NEW YORK (Reuters) - David Bokman, a trusts and estates lawyer who most recently served as chief advisory officer of GenSpring Family Offices in Atlanta, has joined Morgan Stanley Wealth Management in a newly created role running “ultra high net worth resources” in its Private Wealth Management unit.
He will be based in New York.
Bokman is responsible for connecting financial advisers who service very wealthy investors to other parts of the investment bank and for identifying product needs and driving strategic business developments, according to an internal memo seen by Reuters. The Private Wealth unit primarily services individual investors with $10 million or more of investable assets, along with their families and businesses.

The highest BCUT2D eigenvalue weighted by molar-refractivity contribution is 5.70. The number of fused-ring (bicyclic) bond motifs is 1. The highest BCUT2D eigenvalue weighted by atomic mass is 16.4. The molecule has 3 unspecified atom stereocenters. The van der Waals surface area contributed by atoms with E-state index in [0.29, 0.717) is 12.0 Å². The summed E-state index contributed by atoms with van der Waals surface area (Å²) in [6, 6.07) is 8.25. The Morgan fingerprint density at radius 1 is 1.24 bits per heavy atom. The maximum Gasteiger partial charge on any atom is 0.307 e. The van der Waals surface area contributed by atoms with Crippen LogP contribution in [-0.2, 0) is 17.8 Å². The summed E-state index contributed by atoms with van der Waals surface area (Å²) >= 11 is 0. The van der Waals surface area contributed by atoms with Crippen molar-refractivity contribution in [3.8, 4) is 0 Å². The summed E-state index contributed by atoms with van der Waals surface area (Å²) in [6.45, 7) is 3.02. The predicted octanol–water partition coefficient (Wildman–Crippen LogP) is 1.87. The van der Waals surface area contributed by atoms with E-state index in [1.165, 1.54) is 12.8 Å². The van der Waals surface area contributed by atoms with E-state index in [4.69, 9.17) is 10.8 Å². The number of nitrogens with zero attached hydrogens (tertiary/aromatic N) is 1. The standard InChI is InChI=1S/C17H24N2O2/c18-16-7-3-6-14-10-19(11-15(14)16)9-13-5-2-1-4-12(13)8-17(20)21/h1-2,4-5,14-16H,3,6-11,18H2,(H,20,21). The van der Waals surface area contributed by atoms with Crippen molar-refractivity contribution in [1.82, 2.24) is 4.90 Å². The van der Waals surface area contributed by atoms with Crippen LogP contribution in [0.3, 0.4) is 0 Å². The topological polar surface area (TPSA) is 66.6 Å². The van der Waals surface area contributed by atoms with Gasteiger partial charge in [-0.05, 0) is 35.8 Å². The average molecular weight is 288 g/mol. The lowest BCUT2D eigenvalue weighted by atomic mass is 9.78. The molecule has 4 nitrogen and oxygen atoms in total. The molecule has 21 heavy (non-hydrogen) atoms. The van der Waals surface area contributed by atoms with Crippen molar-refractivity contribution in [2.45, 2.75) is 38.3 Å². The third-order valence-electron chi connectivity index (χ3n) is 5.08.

Morgan Stanley’s Private Wealth clientele has grown by more than 82 percent between 2009 and the end of 2014, the company said last month.
Bokman reports jointly to Eric Benedict, the head of Private Wealth Management, and Jed Finn, chief operating officer for investment products and services throughout Morgan Stanley Wealth Management. His direct reports include Sarah McDaniel, who runs Private Wealth’s wealth strategies group, Melanie Schnoll-Begun, its head of philanthropy and Deanna Rodriguez, its head of lifestyle advisory.
Morgan Stanley Wealth Management is the world’s biggest brokerage, as measured by its more than 16,000 financial advisers.
Bokman, who left GenSpring at the end of 2014, also has been a partner at the law firm King & Spalding and a senior tax manager at Arthur Andersen & Co. He holds law and undergraduate degrees from Yale Law School and Yale College.
(This version of the story corrects paragraph one to “ultra high net worth resources” instead of “upper”.)
Reporting by Jed Horowitz; editing by Diane Craft